(NEW YORK) — ABC News’ Robin Roberts announced Monday that she’d been diagnosed with MDS, short for myelodysplastic syndrome, a rare blood disorder that affects the bone marrow.
In a letter to viewers, Roberts, also a breast cancer survivor, said that organ donors were vitally important. Despite this need, many people don’t know they can be bone marrow donors or how easy it is to become one.
According to Be the Match — an organization that helps match marrow donors to recipients, and encourage others to volunteer — more than 10,000 U.S. patients every year are diagnosed with life-threatening diseases such as leukemia or lymphoma.
Dr. Jeffrey Chell, CEO of Be the Match, said blood cancer cases were increasing in the U.S. because successful cancer treatments, like chemotherapy, sometimes do irreparable damage to the bone marrow.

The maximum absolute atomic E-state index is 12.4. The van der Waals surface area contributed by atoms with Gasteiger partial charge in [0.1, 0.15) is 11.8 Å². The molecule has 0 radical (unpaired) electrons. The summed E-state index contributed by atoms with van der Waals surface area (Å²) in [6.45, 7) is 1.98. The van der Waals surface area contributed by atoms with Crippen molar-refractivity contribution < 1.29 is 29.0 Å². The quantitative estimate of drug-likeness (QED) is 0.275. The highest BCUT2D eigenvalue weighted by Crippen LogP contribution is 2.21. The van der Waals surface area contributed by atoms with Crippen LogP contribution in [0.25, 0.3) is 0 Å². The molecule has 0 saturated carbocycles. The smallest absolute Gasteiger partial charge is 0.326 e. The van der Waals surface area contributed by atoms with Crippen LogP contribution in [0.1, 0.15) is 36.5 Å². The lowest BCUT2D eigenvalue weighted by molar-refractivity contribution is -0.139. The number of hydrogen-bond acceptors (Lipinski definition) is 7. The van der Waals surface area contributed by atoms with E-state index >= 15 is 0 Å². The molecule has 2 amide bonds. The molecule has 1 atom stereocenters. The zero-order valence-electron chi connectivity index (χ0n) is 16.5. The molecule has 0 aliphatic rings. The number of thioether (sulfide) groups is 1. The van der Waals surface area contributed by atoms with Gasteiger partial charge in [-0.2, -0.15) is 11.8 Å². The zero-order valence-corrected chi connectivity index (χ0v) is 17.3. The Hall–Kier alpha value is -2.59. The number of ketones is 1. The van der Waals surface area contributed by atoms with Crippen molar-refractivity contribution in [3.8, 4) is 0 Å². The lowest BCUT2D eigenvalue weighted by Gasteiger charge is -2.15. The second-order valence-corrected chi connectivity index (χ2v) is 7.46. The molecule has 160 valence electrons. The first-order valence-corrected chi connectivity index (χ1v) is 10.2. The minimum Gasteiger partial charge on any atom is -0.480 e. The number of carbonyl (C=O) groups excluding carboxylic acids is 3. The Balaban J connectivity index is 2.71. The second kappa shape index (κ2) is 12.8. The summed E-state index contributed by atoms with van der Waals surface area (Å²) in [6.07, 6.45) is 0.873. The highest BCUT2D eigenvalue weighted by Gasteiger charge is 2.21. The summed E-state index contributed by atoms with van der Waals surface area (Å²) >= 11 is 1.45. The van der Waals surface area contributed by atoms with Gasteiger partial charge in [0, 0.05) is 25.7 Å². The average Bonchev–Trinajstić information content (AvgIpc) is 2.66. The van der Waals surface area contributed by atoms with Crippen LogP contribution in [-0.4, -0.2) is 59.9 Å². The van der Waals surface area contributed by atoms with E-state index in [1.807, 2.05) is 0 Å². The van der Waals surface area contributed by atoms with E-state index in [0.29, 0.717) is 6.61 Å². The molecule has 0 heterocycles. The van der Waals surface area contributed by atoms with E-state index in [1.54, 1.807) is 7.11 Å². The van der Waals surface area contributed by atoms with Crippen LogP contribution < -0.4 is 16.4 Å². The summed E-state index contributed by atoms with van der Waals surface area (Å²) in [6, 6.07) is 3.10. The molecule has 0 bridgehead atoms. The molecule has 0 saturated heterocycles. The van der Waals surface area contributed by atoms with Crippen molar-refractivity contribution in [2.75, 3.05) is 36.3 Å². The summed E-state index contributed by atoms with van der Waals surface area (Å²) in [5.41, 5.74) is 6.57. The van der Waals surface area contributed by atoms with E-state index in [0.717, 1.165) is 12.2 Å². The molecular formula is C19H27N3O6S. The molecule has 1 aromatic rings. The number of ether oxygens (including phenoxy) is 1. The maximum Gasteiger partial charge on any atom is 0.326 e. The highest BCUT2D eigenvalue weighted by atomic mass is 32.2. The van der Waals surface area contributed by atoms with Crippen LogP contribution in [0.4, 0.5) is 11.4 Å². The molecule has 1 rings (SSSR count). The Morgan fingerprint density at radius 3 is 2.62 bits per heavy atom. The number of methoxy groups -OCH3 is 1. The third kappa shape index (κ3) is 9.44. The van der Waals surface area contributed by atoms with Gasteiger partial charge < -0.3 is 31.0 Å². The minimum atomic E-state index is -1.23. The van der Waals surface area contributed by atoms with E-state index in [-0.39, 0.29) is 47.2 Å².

Unfortunately, because 70 percent of patients don’t have matching donors in their families, they’ll need an unrelated adult donor, or cells from donated umbilical cord blood, Be the Match says.
The program has more than 9.5 million potential donors and nearly 165,000 available cord blood units.
“This is a need for more donors,” Chell said. “The type of matching we do is very complex and precise. … It’s so important that people join the registry [and] be committed to being on that registry.”
To join, a person needs to be between the ages of 18 and 60, willing to donate and meet health guidelines. To register, a health history form needs to be filled out and a swab of cheek cells needs to be performed.
“This is truly an amazing gift,” not only for the recipient but to the donor, Chell said. “Donors say their lives have been transformed by this altruistic act. They think of themselves differently. Their family thinks of them differently. How many people can say they’ve saved someone’s life?”
Copyright 2012 ABC News Radio
Nate Eaton, EastIdahoNews.com
Nicole Nalepa and Rob Polansky, CNN Newswire